Following diagnosis I joined a few Facebook groups and started following people on twitter, I was welcomed into the ADHD tribe, I’d found my people, others who understood my brain probably better than I did at the time. There were explanations for everything. People seemed to be really owning their diagnosis, just like I did for the young dyspraxic girls. I didn’t feel I owned anything at the time, it felt like unmedicated ADHD owned me. I also started feeling overwhelmed by advice from all directions. On starting Elvanse, I made the mistake of searching that specific medication in a Facebook group, getting all sorts of “this has changed my life” stories to “this was the worst thing I’ve ever done” side of the spectrum. I then decided to take time away from this new community, and focus on speaking to friends, and working out what was right for me. I’ve also read several pieces about an ADHD diagnosis in adulthood being life changing, I read about the positive impact knowing about ADHD had on people and a piece about ADHD in women that really made me reflect on my own life. I felt that these people were speaking to me, yet at the time, I was still confused about how I felt about it all. Alongside the listicles of “THIS IS HOW TO CONQUER ADHD” or “TAKE THIS VITAMIN AND YOU’LL FEEL ON TOP OF THE WORLD.” There wasn’t, and I feel like I’ve searched all of the Internet, any pieces depicting how I felt, the confusion, the fear, already understanding neurodiversity, yet feeling lost. There was nothing for me. I didn’t want to go into battle or “conquer” anything with this new diagnosis.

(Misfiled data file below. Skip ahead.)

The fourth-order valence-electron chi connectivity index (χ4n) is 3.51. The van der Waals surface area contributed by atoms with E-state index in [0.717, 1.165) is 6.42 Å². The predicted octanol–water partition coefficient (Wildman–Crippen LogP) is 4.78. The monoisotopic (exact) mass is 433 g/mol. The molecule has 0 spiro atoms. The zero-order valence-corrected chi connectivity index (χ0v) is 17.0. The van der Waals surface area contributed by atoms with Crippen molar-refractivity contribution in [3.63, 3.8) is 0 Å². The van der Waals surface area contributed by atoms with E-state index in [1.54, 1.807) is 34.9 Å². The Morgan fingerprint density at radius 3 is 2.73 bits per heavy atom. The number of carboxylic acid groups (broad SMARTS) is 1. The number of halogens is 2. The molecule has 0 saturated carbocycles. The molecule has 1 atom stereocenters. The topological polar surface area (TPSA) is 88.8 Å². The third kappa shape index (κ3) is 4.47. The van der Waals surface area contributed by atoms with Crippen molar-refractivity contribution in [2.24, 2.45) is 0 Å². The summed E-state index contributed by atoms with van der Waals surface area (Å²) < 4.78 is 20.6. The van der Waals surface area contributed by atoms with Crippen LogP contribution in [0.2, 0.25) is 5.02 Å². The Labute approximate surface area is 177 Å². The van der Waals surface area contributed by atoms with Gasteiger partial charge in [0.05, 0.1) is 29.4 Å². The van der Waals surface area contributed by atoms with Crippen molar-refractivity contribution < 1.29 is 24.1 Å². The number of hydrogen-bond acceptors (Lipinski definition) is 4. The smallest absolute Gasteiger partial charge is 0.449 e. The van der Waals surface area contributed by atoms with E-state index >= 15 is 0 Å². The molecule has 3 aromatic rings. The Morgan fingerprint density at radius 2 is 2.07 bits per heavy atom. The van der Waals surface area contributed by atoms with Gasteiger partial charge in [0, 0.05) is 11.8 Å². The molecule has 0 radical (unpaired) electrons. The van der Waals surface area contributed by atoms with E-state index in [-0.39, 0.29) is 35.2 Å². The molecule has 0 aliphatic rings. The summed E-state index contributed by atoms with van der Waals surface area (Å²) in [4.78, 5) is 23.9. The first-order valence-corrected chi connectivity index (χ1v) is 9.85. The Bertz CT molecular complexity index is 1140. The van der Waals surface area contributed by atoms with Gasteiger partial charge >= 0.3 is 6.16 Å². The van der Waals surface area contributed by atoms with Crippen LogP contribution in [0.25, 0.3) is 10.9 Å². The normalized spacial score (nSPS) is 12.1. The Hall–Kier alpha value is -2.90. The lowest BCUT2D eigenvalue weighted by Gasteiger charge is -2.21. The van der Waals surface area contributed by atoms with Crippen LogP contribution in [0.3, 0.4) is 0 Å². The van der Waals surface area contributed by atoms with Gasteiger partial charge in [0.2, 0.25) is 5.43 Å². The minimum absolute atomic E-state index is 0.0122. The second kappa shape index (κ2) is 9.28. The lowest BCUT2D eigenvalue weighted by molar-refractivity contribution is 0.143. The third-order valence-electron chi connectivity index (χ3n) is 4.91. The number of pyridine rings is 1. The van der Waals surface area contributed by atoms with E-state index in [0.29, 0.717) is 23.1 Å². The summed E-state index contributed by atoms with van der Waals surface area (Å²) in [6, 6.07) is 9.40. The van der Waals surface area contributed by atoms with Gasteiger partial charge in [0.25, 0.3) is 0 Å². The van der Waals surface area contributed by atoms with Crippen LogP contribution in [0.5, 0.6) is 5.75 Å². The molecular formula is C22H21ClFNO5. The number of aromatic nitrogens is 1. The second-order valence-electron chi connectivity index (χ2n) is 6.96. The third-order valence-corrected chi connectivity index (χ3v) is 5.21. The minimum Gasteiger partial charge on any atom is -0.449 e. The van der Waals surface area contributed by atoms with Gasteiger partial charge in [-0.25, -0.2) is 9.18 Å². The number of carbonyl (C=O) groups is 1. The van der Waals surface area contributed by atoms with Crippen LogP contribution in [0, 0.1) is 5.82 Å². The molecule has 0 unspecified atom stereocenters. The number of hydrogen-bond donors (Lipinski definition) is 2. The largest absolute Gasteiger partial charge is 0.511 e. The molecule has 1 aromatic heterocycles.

My feelings, and I’m sure many of yours do too, stem from the need for things to be accessible, not having to over-explain your difficulties in situations where you’d prefer not to. Train stations, inside taxis, at work, at the shops, at parties; places where the ground swallowing up is often preferable. Many of us don’t want to explain intimate details of our medical history to complete strangers or people we don’t know very well, yet because our differences aren’t understood we often find ourselves in situations without a choice. With my new diagnosis, alongside the feelings of relief and pride, I just saw more explaining to do. When you’ve had a life time of explaining, this prospect just feels exhausting. I didn’t want to have to send an email to my boss and say “I have ADHD now, (well not now, I’ve always had it), this is what I need.” I didn’t want to sit down with my family to explain the benefits of taking legal speed. I didn’t want to send an email to someone who supported me a lot when I was younger, to tell her I have ADHD, and that explains X,Y,Z. It all felt too much, and I’m done with offering those explanations, just to be on a level playing field with everyone else. I’m mostly drained with having to understand more about my brain, and that’s okay, we can’t all be bouncy about a new diagnosis all of the time. I can assure you, none of us ever are, and if we appear that way, our masking skills are on point. I’m very good at appearing a certain way, to people who need to see me that way, and leaving the “real me” for those who can cope with that side of the coin.

An ADHD diagnosis in my 30’s has made me evaluate not just my world, but the world we all inhabit and what we want from this world. I remember years ago, a friend told me in the middle of an anxiety attack, “you will be okay”, I didn’t believe her at the time, how could I be okay, when my world seemed to be falling apart? But I was okay in the end, with intermittent periods of feeling like everything is imploding again, and I’m confident to tell you that with several ND diagnosis’ or one, you will be okay too. The world needs to adjust to our way of being, not the other way around.

This entry was posted in ADHD, Dyspraxia, Education, Mental health, Writing and tagged , . Bookmark the permalink.